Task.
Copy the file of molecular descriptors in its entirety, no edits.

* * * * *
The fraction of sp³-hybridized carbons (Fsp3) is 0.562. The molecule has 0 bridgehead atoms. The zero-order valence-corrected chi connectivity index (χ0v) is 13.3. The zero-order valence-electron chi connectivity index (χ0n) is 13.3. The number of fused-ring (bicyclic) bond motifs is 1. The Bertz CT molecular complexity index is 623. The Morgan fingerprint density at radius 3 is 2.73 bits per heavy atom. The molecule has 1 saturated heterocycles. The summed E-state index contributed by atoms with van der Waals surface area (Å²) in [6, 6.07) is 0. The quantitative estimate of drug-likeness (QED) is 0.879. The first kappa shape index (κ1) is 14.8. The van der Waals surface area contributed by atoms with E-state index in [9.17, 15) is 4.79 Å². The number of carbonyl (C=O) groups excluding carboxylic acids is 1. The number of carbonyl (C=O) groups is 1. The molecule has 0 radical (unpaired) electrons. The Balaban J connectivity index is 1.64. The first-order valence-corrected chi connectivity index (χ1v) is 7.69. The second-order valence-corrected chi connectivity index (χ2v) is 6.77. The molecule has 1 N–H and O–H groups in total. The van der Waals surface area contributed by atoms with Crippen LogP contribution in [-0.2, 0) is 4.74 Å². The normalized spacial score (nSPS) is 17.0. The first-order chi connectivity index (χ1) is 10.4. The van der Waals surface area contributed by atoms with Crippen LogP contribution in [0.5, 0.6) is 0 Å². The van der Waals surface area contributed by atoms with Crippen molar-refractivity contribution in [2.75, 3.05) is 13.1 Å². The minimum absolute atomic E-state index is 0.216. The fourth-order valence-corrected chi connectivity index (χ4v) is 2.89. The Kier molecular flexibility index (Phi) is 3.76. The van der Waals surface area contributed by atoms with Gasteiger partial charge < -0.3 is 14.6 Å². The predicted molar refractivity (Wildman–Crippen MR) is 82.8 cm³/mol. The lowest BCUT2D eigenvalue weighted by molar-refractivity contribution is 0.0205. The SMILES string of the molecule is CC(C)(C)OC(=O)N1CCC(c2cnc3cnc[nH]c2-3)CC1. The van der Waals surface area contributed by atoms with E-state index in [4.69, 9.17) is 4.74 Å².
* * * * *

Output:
The fraction of sp³-hybridized carbons (Fsp3) is 0.562. The molecule has 0 bridgehead atoms. The zero-order valence-corrected chi connectivity index (χ0v) is 13.3. The zero-order valence-electron chi connectivity index (χ0n) is 13.3. The number of fused-ring (bicyclic) bond motifs is 1. The Bertz CT molecular complexity index is 623. The Morgan fingerprint density at radius 3 is 2.73 bits per heavy atom. The molecule has 1 saturated heterocycles. The summed E-state index contributed by atoms with van der Waals surface area (Å²) in [6, 6.07) is 0. The quantitative estimate of drug-likeness (QED) is 0.879. The first kappa shape index (κ1) is 14.8. The van der Waals surface area contributed by atoms with E-state index in [9.17, 15) is 4.79 Å². The number of carbonyl (C=O) groups excluding carboxylic acids is 1. The number of carbonyl (C=O) groups is 1. The molecule has 0 radical (unpaired) electrons. The Balaban J connectivity index is 1.64. The first-order valence-corrected chi connectivity index (χ1v) is 7.69. The second-order valence-corrected chi connectivity index (χ2v) is 6.77. The molecule has 1 N–H and O–H groups in total. The van der Waals surface area contributed by atoms with Crippen LogP contribution in [-0.2, 0) is 4.74 Å². The normalized spacial score (nSPS) is 17.0. The first-order chi connectivity index (χ1) is 10.4. The van der Waals surface area contributed by atoms with Crippen LogP contribution in [0.5, 0.6) is 0 Å². The van der Waals surface area contributed by atoms with Crippen molar-refractivity contribution in [2.75, 3.05) is 13.1 Å². The minimum absolute atomic E-state index is 0.216. The fourth-order valence-corrected chi connectivity index (χ4v) is 2.89. The Kier molecular flexibility index (Phi) is 3.76. The van der Waals surface area contributed by atoms with Gasteiger partial charge < -0.3 is 14.6 Å². The predicted molar refractivity (Wildman–Crippen MR) is 82.8 cm³/mol. The lowest BCUT2D eigenvalue weighted by molar-refractivity contribution is 0.0205. The SMILES string of the molecule is CC(C)(C)OC(=O)N1CCC(c2cnc3cnc[nH]c2-3)CC1. The van der Waals surface area contributed by atoms with E-state index in [4.69, 9.17) is 4.74 Å².